Think BDSM movies and your mind may wander to last year’s adaptation of Fifty Shades of Grey. Perish the thought; here’s the romantic film that should have galvanized moviegoers in 2015. Despite the subject matter, the film boasts an eerie elegance embodied in pastoral landscapes, gorgeous estates, and butterflies. The dominant/submissive relationship between Cynthia and Evelyn has more in common with most long-term partnerships (wrinkles and all) than giggle-inducing erotica. With creepy precision, the performances from Sidse Babett Knudsen and Chiara D’Anna metamorphose from guardedly remote to unnervingly relatable. The film never succumbs to exploitation, as its interests are more intellectual than seductive.
Infinitely Polar Bear
Zoe Saldana and Mark Ruffalo shed their Marvel personas for a lo-fi family drama that’s charming without neglecting reality. As Maggie Stuart (Saldana) tries to earn a degree and a job that will lead to better educational opportunities for her daughters, her estranged husband Cameron (Ruffalo) agrees to raise their daughters. With Cameron’s bi-polar disorder being a focal point of the drama, you might worry the film would devolve into wacky antics, but not so. The film modulates its humor with moments of harsh realism, as Cameron is prone to sudden outbursts and changes of mood. Thanks to the performances of Saldana, Ruffalo, and newcomers Imogene Wolodarsky and Ashley Aufderheide, you believe in the relationships between these characters as much as the exasperating circumstances of their situation.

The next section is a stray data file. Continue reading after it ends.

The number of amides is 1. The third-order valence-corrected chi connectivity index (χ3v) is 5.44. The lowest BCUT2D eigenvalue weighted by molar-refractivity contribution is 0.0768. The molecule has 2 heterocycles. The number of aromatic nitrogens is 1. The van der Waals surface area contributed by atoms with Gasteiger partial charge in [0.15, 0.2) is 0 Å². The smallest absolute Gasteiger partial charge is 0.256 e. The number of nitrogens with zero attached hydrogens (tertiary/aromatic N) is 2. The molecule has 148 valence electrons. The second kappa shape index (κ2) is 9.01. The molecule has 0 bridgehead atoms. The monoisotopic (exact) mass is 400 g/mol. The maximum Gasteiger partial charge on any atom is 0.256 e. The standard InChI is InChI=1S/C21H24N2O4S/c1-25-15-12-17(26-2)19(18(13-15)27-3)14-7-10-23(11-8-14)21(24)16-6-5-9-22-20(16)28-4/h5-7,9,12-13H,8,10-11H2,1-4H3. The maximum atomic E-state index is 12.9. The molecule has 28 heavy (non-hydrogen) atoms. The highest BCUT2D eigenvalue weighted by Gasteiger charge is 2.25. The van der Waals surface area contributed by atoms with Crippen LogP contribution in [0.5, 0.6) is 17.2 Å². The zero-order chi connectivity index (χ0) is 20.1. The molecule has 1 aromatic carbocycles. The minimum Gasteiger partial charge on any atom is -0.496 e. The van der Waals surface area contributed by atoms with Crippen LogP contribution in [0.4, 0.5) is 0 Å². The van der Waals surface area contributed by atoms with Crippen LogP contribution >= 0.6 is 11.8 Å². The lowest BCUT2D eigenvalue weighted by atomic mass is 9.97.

If you missed this one, you missed an endlessly entertaining portrait of a woman trying to fit too many identity holes. Desiree Akhavan writes, directs, and stars in the film, and because of that we see her character Shirin warts and all. She says the wrong things, does the wrong things, but somehow remains identifiable and lovable in the midst of it all. And even as Shirin navigates her bisexual, Persian, and American identities, the film offers a memorable cast of characters who all think they know what constitutes “appropriate behavior” and what doesn’t. On top of that, the movie is just plain hilarious. Shirin’s film with her class of prepubescent boys leads to genuine belly laughs as they wax philosophical about boogers, farts, and zombies.